PT on the Net Research

Torso Twist Machine


There is a dinosaur torso twist machine at my gym that is chronically broken down. I have never liked to train clients on this machine, or variations of it, at other clubs in the past. I would like to get rid of the piece, which may result in a witch hunt (the piece is VERY popular). What do the experts have to say on this exercise? Is there any real benefit that would ever outweigh the risks? What are the body weight, free weight and free motion alternatives?


First of all, and this probably goes without saying, any piece of equipment (i.e., free weights, dumbbells, tubing, balance devices) can be harmful if used improperly. Often times, a particular piece or brand gets a bad review in one of the various fitness magazines out there, for various reasons, and the next thing you know, you're told it's bad for you or you'll get hurt if you use it. The question we should be asking is, "What's the goal?" Many statements made by professionals today get put through the telephone game and then get blown completely out of context. To prevent this, we as fitness professionals must work hard to become "masters" of the sciences of our craft (i.e., biomechanics, functional anatomy, etc.), so we are able to make our own decisions based upon the science.

That being said, I'm going to identify some of the positives, negatives and alternatives to using this type of machine.

When training in an isolated, uniplanar, artificially stabilized environment the kinetic chain in not being prepared to deal with imposed demands of normal daily activities (walking up/down stairs, getting groceries out of the trunk, etc.). Training integrated, functional movement patterns targets synergistic muscles to produce force, reduce force and dynamically stabilize in all three planes of motion. This creates maximal motor unit recruitment, which facilitates a greater overall training response.

What this means in this situation is that in real life, the trunk does not rotate in isolation and certainly not in separation from the lower/upper extremities (depending on which model of torso rotation you use). Therefore, the strength you've created on this machine will administer virtually no functional carry over to your real world/performance environment. (Although, you will most certainly become stronger at machine torso rotation!).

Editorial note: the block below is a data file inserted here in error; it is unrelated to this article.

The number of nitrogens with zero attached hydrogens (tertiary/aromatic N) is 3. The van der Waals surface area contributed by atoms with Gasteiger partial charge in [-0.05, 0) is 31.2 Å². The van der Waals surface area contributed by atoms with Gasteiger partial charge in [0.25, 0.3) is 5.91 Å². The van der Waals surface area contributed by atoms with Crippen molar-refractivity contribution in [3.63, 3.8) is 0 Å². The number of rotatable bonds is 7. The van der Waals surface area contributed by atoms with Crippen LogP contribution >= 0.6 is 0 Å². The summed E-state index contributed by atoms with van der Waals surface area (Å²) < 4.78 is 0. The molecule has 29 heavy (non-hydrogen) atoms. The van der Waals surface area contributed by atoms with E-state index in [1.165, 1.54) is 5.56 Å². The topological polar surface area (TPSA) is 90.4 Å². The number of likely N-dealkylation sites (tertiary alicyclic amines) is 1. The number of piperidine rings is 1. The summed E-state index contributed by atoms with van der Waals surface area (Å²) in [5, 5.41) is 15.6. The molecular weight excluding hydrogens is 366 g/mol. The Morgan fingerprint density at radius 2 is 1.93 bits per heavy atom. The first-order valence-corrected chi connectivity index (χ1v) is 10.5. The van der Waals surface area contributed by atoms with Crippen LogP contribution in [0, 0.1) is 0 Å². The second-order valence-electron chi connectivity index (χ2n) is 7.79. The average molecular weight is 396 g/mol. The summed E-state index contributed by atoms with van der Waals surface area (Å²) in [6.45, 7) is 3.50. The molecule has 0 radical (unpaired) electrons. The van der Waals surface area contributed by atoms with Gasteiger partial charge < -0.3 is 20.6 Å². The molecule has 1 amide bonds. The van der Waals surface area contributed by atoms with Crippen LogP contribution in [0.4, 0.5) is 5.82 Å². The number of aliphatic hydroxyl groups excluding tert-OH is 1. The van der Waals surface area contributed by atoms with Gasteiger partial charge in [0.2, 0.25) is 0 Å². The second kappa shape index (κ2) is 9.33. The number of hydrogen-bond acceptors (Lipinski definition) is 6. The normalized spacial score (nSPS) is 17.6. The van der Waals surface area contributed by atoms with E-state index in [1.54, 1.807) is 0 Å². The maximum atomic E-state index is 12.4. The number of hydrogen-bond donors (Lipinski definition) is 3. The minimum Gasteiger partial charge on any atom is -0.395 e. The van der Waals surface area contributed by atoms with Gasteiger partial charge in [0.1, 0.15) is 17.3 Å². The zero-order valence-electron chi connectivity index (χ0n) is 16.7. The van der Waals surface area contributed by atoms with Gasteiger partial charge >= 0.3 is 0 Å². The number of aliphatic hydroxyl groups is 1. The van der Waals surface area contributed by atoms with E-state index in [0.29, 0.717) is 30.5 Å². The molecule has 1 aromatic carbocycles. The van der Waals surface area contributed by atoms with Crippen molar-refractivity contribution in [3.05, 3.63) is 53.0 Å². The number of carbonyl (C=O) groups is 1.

Spinal rotation is quite often times restricted with the average club member. The lower extremity-mobile version of these machines may take the average unaware user into extreme eccentric passive ROMs. This repetitive stress to the facet joints of the spine will certainly not aid the client/member in gaining strength.

Maintaining neutral spine while loading rotating is critical. A deviation out of neutral (particularly into lumbar flexion), due to poor core strength in combination with repetitive loading over time could prove disastrous.

The posterior lateral aspect of the disk is described as structurally the weakest. For this reason the most vulnerable position for the disks can often be that of flexion combined with rotation. Flexion of the spine in standing has been said to decrease disk integrity by 50 percent. Adding rotation to flexion decreases disk integrity by another 25 percent. This is a total of 75 percent reduction of disk integrity during combined flexion and rotation. A seated position places 30 to 40 percent more pressure on the intervertebral disk than a comparable standing position.

This is not suggesting that we never train in flexion/rotation OR seated for that matter. (If this was the case, how would anyone ever function, let alone "work out?") It does suggest that we treat these situations/positions as load specific and that we as professionals know our clients capabilities through proper assessment.


To effectively train the core in the transverse plane, one may need to begin with more static transverse plane stability and be progressed to more transitional dynamic rotational exercises. Here are a few examples of progressions:

Remember, keep everything in context! 


  1. Purvis, Tom (2000). Resistance Training Specialist Manual